Factory growth lower than expected
Growth in Britain's factories has eased back from a two-and-a-half-year peak but remained on track to help the economy expand further between July and September.
The CIPS/Markit manufacturing purchasing managers' index (PMI) survey recorded a level of 56.7 in September, well above the 50 mark which separates growth from contraction.
While down on August's recent peak of 57.1 and below City expectations for a 57.3 reading, economists said manufacturing has contributed to "strong" third-quarter growth.
Employment surged at its fastest level for more than two years, while production and new order growth remained near their August levels.
But exports grew at the weakest pace since May, with economists at consultancy Capital Economics raising fresh concerns about the "balance and sustainability" of the recovery.
They said: "The survey still points to a sector recovering at a rapid clip.
"A revival in the manufacturing sector that was particularly battered by the recession looks to be more and more entrenched.
"Notwithstanding some obstacles, with plenty of potential catch-up growth on offer, manufacturing looks set to make an important contribution to the overall economic recovery."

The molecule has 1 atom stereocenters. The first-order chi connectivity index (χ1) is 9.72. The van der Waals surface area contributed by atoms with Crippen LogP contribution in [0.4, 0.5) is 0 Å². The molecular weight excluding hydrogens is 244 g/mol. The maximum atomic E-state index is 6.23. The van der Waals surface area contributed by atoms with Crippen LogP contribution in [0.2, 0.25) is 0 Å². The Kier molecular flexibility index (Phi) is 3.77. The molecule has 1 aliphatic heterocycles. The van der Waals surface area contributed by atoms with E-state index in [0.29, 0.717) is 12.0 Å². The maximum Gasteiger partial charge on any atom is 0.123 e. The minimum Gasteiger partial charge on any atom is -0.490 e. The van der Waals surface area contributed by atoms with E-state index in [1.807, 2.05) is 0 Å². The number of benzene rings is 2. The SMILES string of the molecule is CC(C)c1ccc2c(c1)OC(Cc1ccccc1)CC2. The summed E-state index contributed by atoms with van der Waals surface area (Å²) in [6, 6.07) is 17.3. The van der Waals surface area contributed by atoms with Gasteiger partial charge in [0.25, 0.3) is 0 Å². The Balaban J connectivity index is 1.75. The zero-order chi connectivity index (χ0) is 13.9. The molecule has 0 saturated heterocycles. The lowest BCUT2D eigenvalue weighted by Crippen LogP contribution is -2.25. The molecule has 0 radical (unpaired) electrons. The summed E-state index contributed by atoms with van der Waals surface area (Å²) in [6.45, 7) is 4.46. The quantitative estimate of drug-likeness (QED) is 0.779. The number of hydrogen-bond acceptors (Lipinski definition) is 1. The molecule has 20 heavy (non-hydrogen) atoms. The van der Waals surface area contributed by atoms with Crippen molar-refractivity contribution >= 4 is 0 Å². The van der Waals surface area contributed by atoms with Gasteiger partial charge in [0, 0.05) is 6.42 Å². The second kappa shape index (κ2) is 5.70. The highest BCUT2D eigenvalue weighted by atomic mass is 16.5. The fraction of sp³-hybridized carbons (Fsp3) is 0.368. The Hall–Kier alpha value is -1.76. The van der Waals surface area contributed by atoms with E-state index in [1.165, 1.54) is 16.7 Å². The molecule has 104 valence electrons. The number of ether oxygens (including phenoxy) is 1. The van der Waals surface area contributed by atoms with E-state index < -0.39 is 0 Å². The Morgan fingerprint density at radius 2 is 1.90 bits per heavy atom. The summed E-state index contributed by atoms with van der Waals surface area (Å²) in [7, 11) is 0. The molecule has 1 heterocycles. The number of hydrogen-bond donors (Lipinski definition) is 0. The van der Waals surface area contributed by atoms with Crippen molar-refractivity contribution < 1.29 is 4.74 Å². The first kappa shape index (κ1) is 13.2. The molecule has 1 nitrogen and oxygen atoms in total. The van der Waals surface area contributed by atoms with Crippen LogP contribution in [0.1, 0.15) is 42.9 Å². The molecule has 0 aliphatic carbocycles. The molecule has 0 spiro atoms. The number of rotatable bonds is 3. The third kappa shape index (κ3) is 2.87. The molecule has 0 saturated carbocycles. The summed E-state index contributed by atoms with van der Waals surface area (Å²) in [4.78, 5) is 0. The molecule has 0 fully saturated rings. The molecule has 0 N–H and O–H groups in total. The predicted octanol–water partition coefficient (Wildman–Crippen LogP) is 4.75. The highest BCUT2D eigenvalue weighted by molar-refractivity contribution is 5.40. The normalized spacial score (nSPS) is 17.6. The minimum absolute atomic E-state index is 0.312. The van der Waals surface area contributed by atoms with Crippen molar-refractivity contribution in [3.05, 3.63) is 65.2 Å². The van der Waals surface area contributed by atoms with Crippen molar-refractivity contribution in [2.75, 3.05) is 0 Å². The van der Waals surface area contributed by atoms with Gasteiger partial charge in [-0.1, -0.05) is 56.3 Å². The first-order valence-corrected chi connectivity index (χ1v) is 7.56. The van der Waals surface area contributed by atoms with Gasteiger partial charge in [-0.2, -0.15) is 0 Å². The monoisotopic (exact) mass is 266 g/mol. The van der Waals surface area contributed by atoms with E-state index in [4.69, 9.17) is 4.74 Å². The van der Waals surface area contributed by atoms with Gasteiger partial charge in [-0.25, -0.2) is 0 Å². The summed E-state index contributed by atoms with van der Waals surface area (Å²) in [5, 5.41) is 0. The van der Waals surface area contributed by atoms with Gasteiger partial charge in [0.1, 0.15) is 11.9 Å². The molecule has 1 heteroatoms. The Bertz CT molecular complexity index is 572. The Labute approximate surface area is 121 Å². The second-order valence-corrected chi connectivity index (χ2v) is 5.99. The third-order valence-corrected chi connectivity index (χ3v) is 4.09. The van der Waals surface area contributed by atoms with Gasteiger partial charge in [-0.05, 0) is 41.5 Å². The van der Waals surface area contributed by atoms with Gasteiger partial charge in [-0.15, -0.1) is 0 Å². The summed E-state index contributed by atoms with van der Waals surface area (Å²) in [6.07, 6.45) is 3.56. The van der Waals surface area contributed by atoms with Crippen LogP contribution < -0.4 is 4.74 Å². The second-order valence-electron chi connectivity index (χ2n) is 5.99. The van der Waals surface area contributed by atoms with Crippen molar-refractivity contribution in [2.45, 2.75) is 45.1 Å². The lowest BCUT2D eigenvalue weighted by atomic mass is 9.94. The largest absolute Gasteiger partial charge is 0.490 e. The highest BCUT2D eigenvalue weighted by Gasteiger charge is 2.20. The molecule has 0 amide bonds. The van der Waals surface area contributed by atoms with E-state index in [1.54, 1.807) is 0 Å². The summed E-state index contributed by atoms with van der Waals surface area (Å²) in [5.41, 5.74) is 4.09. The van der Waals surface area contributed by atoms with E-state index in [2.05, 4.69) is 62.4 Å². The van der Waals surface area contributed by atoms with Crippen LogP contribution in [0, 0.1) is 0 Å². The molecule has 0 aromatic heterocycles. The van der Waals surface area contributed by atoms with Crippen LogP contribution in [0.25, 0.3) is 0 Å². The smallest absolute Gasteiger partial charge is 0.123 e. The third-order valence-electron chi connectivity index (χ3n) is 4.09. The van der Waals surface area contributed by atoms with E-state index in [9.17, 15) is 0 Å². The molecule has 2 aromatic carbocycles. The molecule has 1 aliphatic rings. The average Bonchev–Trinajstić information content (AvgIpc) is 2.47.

Last month's growth hiccup broke a six-month streak of consistently-improving manufacturing output.
But economists said factories are on course to contribute to overall growth of about 1% in the third quarter, which would be an acceleration from 0.7% in the second quarter.
Rob Dobson, senior economist at Markit, said manufacturing continues to "boom" and the figures add to evidence which suggests the economy is growing "faster than almost anyone expected".
He said manufacturing could have expanded by as much as 1.5% between July and September.
Factories added new workers at their fastest pace since May 2011, as they stepped up hiring to tackle backlogs of work.
But the export reading slipped to 52.7, the lowest level since May, although companies reported higher demand from the US, Europe, Asia, the Middle East, Scandinavia, Latin America, Russia and Australia.
Both input and output prices continued to rise in September, with manufacturers reporting inflation among commodities, dairy goods, energy, oil, paper and plastic.
Factory gate prices rose at the fastest pace since September 2011, as firms hiked prices to recover raw material inflation.
And average supplier delivery times continued to lengthen, while stock levels fell, which economists said suggests more inflation could be around the corner.
The Bank of England has pledged not to raise interest rates from their record 0.5% low until unemployment drops to 7% from 7.7% - barring a spike in inflation - to give companies and businesses confidence to spend.
The Bank forecasts it could take around three years for the jobless level to drop to 7%, meaning rates will not rise until mid-2016.
James Knightley, economist at ING Bank, said: "W ith both the employment and inflation components pointing to the upside it will reinforce market expectations of monetary policy tightening coming in early 2015."
Today's closely-watched manufacturing PMI survey will be followed by a construction survey tomorrow and data from the dominant services sector on Thursday.